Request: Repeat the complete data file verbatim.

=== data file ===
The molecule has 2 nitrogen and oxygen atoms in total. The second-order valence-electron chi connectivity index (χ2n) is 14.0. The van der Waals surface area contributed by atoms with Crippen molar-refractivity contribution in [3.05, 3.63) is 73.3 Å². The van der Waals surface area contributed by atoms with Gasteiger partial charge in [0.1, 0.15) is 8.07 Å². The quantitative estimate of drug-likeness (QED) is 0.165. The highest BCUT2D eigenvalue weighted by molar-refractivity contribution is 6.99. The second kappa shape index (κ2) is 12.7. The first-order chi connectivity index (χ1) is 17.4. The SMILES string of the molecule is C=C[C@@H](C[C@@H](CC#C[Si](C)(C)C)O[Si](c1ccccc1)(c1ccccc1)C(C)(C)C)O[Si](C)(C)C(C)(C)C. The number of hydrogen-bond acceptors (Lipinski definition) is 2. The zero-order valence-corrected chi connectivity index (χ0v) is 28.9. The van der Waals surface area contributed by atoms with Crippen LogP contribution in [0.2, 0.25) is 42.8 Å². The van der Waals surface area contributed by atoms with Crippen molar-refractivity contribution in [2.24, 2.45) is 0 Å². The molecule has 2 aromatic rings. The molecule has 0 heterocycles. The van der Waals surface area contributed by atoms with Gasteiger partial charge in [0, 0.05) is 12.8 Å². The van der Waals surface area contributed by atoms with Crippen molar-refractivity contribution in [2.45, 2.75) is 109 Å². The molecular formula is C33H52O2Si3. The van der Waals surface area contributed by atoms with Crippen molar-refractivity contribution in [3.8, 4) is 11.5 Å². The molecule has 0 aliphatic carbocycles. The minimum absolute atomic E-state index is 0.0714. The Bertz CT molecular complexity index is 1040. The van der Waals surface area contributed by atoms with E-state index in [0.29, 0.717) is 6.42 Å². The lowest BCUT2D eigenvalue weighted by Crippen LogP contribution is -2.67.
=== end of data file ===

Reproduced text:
The molecule has 2 nitrogen and oxygen atoms in total. The second-order valence-electron chi connectivity index (χ2n) is 14.0. The van der Waals surface area contributed by atoms with Crippen molar-refractivity contribution in [3.05, 3.63) is 73.3 Å². The van der Waals surface area contributed by atoms with Gasteiger partial charge in [0.1, 0.15) is 8.07 Å². The quantitative estimate of drug-likeness (QED) is 0.165. The highest BCUT2D eigenvalue weighted by molar-refractivity contribution is 6.99. The second kappa shape index (κ2) is 12.7. The first-order chi connectivity index (χ1) is 17.4. The SMILES string of the molecule is C=C[C@@H](C[C@@H](CC#C[Si](C)(C)C)O[Si](c1ccccc1)(c1ccccc1)C(C)(C)C)O[Si](C)(C)C(C)(C)C. The number of hydrogen-bond acceptors (Lipinski definition) is 2. The zero-order valence-corrected chi connectivity index (χ0v) is 28.9. The van der Waals surface area contributed by atoms with Crippen LogP contribution in [0.2, 0.25) is 42.8 Å². The van der Waals surface area contributed by atoms with Crippen molar-refractivity contribution in [2.24, 2.45) is 0 Å². The molecule has 2 aromatic rings. The molecule has 0 heterocycles. The van der Waals surface area contributed by atoms with Gasteiger partial charge in [0, 0.05) is 12.8 Å². The van der Waals surface area contributed by atoms with Crippen molar-refractivity contribution in [2.45, 2.75) is 109 Å². The molecular formula is C33H52O2Si3. The van der Waals surface area contributed by atoms with Crippen molar-refractivity contribution in [3.8, 4) is 11.5 Å². The molecule has 0 aliphatic carbocycles. The minimum absolute atomic E-state index is 0.0714. The Bertz CT molecular complexity index is 1040. The van der Waals surface area contributed by atoms with E-state index in [0.29, 0.717) is 6.42 Å². The lowest BCUT2D eigenvalue weighted by Crippen LogP contribution is -2.67.